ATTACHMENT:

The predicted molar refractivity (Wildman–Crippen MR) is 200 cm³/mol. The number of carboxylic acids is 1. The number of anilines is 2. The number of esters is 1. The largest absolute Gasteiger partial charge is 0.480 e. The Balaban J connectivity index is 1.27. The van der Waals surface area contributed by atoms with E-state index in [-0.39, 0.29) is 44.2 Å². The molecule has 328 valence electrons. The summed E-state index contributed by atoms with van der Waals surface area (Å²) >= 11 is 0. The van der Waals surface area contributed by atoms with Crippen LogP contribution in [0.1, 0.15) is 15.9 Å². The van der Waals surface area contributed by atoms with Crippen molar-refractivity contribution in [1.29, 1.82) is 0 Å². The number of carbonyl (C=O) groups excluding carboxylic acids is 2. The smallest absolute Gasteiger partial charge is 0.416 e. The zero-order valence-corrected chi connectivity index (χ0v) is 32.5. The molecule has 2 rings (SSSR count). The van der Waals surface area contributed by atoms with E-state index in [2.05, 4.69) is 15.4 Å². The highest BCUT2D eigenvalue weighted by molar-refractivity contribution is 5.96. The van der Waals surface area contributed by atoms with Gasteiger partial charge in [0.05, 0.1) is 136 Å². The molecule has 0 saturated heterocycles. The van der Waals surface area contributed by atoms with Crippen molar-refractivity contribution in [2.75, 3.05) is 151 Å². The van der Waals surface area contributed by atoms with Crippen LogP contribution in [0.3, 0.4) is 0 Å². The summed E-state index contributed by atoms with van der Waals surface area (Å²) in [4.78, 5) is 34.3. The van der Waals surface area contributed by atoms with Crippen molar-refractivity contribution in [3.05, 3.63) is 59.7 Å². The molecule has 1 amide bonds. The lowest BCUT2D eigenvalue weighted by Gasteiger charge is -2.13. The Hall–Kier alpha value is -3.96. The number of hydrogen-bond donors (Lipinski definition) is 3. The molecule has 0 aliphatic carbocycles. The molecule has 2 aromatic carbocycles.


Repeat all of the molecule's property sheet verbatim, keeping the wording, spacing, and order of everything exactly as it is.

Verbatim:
The predicted molar refractivity (Wildman–Crippen MR) is 200 cm³/mol. The number of carboxylic acids is 1. The number of anilines is 2. The number of esters is 1. The largest absolute Gasteiger partial charge is 0.480 e. The Balaban J connectivity index is 1.27. The van der Waals surface area contributed by atoms with E-state index in [-0.39, 0.29) is 44.2 Å². The molecule has 328 valence electrons. The summed E-state index contributed by atoms with van der Waals surface area (Å²) >= 11 is 0. The van der Waals surface area contributed by atoms with Crippen LogP contribution in [0.1, 0.15) is 15.9 Å². The van der Waals surface area contributed by atoms with Crippen molar-refractivity contribution in [1.29, 1.82) is 0 Å². The number of carbonyl (C=O) groups excluding carboxylic acids is 2. The smallest absolute Gasteiger partial charge is 0.416 e. The zero-order valence-corrected chi connectivity index (χ0v) is 32.5. The molecule has 2 rings (SSSR count). The van der Waals surface area contributed by atoms with E-state index in [2.05, 4.69) is 15.4 Å². The highest BCUT2D eigenvalue weighted by molar-refractivity contribution is 5.96. The van der Waals surface area contributed by atoms with Gasteiger partial charge in [0.05, 0.1) is 136 Å². The molecule has 0 saturated heterocycles. The van der Waals surface area contributed by atoms with Crippen molar-refractivity contribution in [2.75, 3.05) is 151 Å². The van der Waals surface area contributed by atoms with Crippen LogP contribution in [0.3, 0.4) is 0 Å². The summed E-state index contributed by atoms with van der Waals surface area (Å²) in [4.78, 5) is 34.3. The van der Waals surface area contributed by atoms with Crippen molar-refractivity contribution in [3.05, 3.63) is 59.7 Å². The molecule has 1 amide bonds. The lowest BCUT2D eigenvalue weighted by Gasteiger charge is -2.13. The Hall–Kier alpha value is -3.96. The number of hydrogen-bond donors (Lipinski definition) is 3. The molecule has 0 aliphatic carbocycles. The molecule has 2 aromatic carbocycles.